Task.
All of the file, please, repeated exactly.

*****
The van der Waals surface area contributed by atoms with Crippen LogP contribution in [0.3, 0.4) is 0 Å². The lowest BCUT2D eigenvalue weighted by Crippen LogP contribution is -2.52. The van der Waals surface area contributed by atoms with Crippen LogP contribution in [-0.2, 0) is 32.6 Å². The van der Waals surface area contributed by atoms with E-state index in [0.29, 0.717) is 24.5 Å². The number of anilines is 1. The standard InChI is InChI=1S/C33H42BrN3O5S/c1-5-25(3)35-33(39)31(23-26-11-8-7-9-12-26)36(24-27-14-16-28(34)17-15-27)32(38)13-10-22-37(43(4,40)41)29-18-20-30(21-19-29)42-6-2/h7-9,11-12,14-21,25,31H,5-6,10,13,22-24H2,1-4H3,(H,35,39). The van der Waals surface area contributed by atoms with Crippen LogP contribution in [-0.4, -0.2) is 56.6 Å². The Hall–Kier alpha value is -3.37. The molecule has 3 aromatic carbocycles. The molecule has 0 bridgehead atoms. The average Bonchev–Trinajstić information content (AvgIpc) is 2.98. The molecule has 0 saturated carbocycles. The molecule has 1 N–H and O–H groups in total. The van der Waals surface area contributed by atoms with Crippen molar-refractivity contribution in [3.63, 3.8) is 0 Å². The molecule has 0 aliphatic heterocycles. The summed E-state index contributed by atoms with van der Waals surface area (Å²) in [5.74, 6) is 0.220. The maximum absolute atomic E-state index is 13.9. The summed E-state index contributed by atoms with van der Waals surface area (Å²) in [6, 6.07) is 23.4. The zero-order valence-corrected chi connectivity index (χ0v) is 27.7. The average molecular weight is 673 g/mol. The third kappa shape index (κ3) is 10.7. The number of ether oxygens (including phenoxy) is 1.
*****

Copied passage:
The van der Waals surface area contributed by atoms with Crippen LogP contribution in [0.3, 0.4) is 0 Å². The lowest BCUT2D eigenvalue weighted by Crippen LogP contribution is -2.52. The van der Waals surface area contributed by atoms with Crippen LogP contribution in [-0.2, 0) is 32.6 Å². The van der Waals surface area contributed by atoms with E-state index in [0.29, 0.717) is 24.5 Å². The number of anilines is 1. The standard InChI is InChI=1S/C33H42BrN3O5S/c1-5-25(3)35-33(39)31(23-26-11-8-7-9-12-26)36(24-27-14-16-28(34)17-15-27)32(38)13-10-22-37(43(4,40)41)29-18-20-30(21-19-29)42-6-2/h7-9,11-12,14-21,25,31H,5-6,10,13,22-24H2,1-4H3,(H,35,39). The van der Waals surface area contributed by atoms with Crippen LogP contribution in [-0.4, -0.2) is 56.6 Å². The Hall–Kier alpha value is -3.37. The molecule has 3 aromatic carbocycles. The molecule has 0 bridgehead atoms. The average Bonchev–Trinajstić information content (AvgIpc) is 2.98. The molecule has 0 saturated carbocycles. The molecule has 1 N–H and O–H groups in total. The van der Waals surface area contributed by atoms with Crippen molar-refractivity contribution in [3.63, 3.8) is 0 Å². The molecule has 0 aliphatic heterocycles. The summed E-state index contributed by atoms with van der Waals surface area (Å²) in [5.74, 6) is 0.220. The maximum absolute atomic E-state index is 13.9. The summed E-state index contributed by atoms with van der Waals surface area (Å²) in [6, 6.07) is 23.4. The zero-order valence-corrected chi connectivity index (χ0v) is 27.7. The average molecular weight is 673 g/mol. The third kappa shape index (κ3) is 10.7. The number of ether oxygens (including phenoxy) is 1.